Thai cave rescue: These are the heroes who made it all possible

PHOTO: Facebook/AnindyaGhose

After more than two weeks of being trapped in the flooded Tham Luang cave that culminated in a gruelling three-day rescue operation, all 12 boys and their football coach are finally free.

Divers had braved narrow crevices and strong currents to reach the group -- a feat even for the most skilled of rescuers -- while the rest of the world watched with bated breath.

Following the successful rescue mission that "the world will never forget", the Thai navy SEALs posted on Facebook: "We are not sure if this is a miracle, or science, or what.All the 13 Wild Boars are now out of the cave."

Top row from left: Chanin Vibulrungruang, 11; Mongkol Booneiam, 12 or 13; Somepong Jaiwong, 13; Panumas Sangdee, 13; Duganpet Promtep, 13; Middle row from left: Ekarat Wongsukchan, 14; Adul Sam-on, 14; Nattawut Takamrong, 14; Pipat Pho, 15; Prajak Sutham, 15; Bottom row from left: Pornchai Kamluang, 16; Peerapat Sompiangjai, 17; and their coach, Ekapol Chanthawong, 25. (Photos: Facebook)

All 12 boys, aged between 11 and 16, and their 25-year-old coach are receiving medical care at Chiang Rai Prachanukroh hospital.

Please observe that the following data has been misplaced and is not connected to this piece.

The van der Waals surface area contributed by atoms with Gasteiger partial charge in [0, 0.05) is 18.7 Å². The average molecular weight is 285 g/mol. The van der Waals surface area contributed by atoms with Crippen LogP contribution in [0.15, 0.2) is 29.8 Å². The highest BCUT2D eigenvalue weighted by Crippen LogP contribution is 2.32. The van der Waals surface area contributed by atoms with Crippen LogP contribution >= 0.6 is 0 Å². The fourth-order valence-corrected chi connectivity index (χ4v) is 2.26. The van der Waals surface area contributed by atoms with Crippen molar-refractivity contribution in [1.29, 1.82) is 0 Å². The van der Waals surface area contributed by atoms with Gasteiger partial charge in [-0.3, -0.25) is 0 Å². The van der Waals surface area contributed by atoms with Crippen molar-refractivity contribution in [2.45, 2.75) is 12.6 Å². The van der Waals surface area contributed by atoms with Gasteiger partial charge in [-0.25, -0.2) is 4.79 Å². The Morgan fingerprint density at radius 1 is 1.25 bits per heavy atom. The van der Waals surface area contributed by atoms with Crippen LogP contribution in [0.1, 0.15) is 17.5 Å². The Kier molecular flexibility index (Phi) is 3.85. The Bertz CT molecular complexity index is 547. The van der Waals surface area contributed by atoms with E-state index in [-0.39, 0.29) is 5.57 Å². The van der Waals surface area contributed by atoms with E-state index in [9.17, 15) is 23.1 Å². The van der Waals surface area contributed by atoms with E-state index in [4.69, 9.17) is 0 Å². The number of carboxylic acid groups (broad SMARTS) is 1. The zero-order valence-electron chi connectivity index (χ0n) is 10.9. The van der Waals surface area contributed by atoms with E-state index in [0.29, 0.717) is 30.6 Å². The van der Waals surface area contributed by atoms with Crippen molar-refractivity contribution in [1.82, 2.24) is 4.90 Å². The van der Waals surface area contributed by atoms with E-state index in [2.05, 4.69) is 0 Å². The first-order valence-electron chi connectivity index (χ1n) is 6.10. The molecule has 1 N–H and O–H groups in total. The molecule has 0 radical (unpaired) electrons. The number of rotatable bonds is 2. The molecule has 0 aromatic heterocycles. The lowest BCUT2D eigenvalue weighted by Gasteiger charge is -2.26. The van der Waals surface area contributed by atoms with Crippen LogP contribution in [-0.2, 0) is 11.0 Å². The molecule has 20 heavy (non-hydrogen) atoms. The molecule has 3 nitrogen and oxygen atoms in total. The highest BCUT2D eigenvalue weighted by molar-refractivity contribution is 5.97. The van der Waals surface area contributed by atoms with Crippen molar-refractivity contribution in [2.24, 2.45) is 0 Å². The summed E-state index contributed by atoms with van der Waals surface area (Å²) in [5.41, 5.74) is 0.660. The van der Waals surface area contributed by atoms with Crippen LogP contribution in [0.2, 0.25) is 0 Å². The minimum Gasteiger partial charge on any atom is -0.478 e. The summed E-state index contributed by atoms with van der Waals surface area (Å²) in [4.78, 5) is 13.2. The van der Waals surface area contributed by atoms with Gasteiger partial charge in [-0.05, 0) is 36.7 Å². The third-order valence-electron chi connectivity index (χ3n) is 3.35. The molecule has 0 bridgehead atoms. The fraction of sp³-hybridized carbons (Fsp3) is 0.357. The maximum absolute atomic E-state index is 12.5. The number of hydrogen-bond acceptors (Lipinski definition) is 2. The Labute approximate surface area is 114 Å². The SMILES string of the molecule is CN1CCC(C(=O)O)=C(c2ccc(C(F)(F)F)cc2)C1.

Despite losing an average of 2kg during their ordeal, most of them are otherwise in good health and "not stressed".

Thai cave rescue: Boys share details of their traumatic experience

  • During a national TV broadcast they smiled, joked and showed solidarity with one another, as they shared details of their traumatic experience inside the flooded Tham Luang cave complex.
  • During their TV news conference, the boys said when they entered the cave on June 23 they had planned to only be inside the cave for about an hour after football practice.
  • But a rainy season downpour flooded the tunnels, trapping them.
  • The boys had no food and survived only on water. They took turns digging at the cave walls, hoping to find a way out.
  • "This experience made me stronger and taught me not to give up," said the team's youngest member, who goes by the name Titan.
  • The boys will eventually spend time as novice Buddhist monks to honour the dead diver's memory, their coach said on Wednesday.